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How do I determine what a journal abbreviation stands for?

Most of the journals are abbreviated in the citations. You should consult the Current Journal Abbreviations List to find the full title and publication information for journals since volume 50. The Retrospective Journals List [volumes 1-49] is also accessible for searching. However, most occurrences in retro volumes (1-49) do have the full title of the journal following the abbreviation.

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How can I make acronyms, such as OAS, UN, and HAHR, appear in all capital letters in the search results, instead of appearing in capital and lowercase letters (Oas, Un, Hahr)?

You may enter a search in all lowercase or all capital letters; the results of the search will not be affected. However, for volumes 1-49 if you want OAS (or any group of letters) to appear in capitals in the bibliographic records, you must type capital letters in the search box.

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What is the difference among versions of HLAS?

For a detailed summary of the differences among the various Handbook products, you can read a paper entitled The Handbook of Latin American Studies: Its Automated History and a Comparison of Available Formats that specifically addresses the development of electronic formats and their strengths and weaknesses. There is also a chart that explains the various functions of the 3 products: HLAS Online, HLAS/CD and Genbib on LOCIS.

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How do I order the print version of the HLAS or HLAS/CD?

The Handbook of Latin American Studies has been published by the University of Texas Press (UT Press) since 1979, and is now also available on CD-ROM. To place an order for the print volume, contact: University of Texas Press, P.O. Box 7819, Austin, Texas 78713-7819. Telephone: 1-800-252-3206 (toll-free within the U.S. and Canada); Fax: 1-512-320-0668. Additional information on the University Texas Press can be obtained from the UT Press Home Page.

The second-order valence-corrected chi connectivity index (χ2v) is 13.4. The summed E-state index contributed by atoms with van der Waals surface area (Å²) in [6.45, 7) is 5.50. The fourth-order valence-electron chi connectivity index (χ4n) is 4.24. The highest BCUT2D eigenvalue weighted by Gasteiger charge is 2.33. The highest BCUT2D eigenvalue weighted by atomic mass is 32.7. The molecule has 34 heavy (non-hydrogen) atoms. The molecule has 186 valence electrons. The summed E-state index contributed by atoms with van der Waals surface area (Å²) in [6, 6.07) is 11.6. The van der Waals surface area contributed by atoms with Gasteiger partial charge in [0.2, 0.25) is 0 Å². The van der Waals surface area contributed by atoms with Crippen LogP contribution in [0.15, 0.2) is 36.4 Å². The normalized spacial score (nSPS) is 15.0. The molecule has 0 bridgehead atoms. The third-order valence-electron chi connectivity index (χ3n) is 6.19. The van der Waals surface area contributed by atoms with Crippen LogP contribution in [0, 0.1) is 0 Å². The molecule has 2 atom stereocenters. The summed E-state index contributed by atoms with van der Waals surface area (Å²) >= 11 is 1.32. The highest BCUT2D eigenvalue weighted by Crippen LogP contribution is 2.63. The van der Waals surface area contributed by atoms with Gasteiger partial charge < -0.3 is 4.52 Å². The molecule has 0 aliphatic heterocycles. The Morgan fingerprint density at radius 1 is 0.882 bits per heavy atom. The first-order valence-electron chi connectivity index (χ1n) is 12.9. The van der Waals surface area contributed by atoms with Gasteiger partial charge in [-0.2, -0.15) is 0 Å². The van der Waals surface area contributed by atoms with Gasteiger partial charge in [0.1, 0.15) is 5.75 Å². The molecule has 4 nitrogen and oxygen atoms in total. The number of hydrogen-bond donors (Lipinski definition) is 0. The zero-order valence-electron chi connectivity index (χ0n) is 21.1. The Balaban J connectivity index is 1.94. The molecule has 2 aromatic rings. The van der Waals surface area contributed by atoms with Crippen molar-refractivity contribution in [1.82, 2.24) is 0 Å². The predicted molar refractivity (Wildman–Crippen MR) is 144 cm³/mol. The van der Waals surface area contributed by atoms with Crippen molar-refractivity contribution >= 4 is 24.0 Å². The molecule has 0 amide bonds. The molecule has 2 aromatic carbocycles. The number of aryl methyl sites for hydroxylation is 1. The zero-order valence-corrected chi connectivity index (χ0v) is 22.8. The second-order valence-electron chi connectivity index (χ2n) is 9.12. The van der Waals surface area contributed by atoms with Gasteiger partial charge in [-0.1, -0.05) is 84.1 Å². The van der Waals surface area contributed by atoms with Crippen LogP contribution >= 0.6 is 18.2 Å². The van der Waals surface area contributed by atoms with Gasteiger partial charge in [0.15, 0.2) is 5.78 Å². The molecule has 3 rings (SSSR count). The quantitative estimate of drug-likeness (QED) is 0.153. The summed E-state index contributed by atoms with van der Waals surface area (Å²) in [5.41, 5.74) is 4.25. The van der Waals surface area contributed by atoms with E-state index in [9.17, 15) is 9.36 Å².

The CD-ROM is produced by the Fundacion Historica Tavera (Madrid, Spain) and distributed for them by DIGIBIS. To place an order for HLAS/CD (v2.0), contact DIGIBIS: Publicaciones Digitales, Duque de Medinaceli, 12 - 1* Dcha., 28014 Madrid SPAIN. Telephone: (91) 420-10-74 OR (91) 429-80-03; Fax: (91) 429-80-71. You may also order HLAS/CD 2.0 from the DIGIBIS Home Page (in Spanish).

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How do I access the Handbook via the Library of Congress web site?

For most users, the monthly updates to the Handbook's website (HLAS Online) will provide excellent access to bibliographic information on recent publications.Currently citations are available to items in volumes 1-59. However, if you need the most current data, HLAS on the web is updated daily. That is, new bibliographic citations are added each day.

Handbook records from volumes 50-59 reside in the database of the Library of Congress. To connect to the LC catalog directly, Search LC Database.

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Library of Congress
Comments: Ask a Librarian (06/13/00)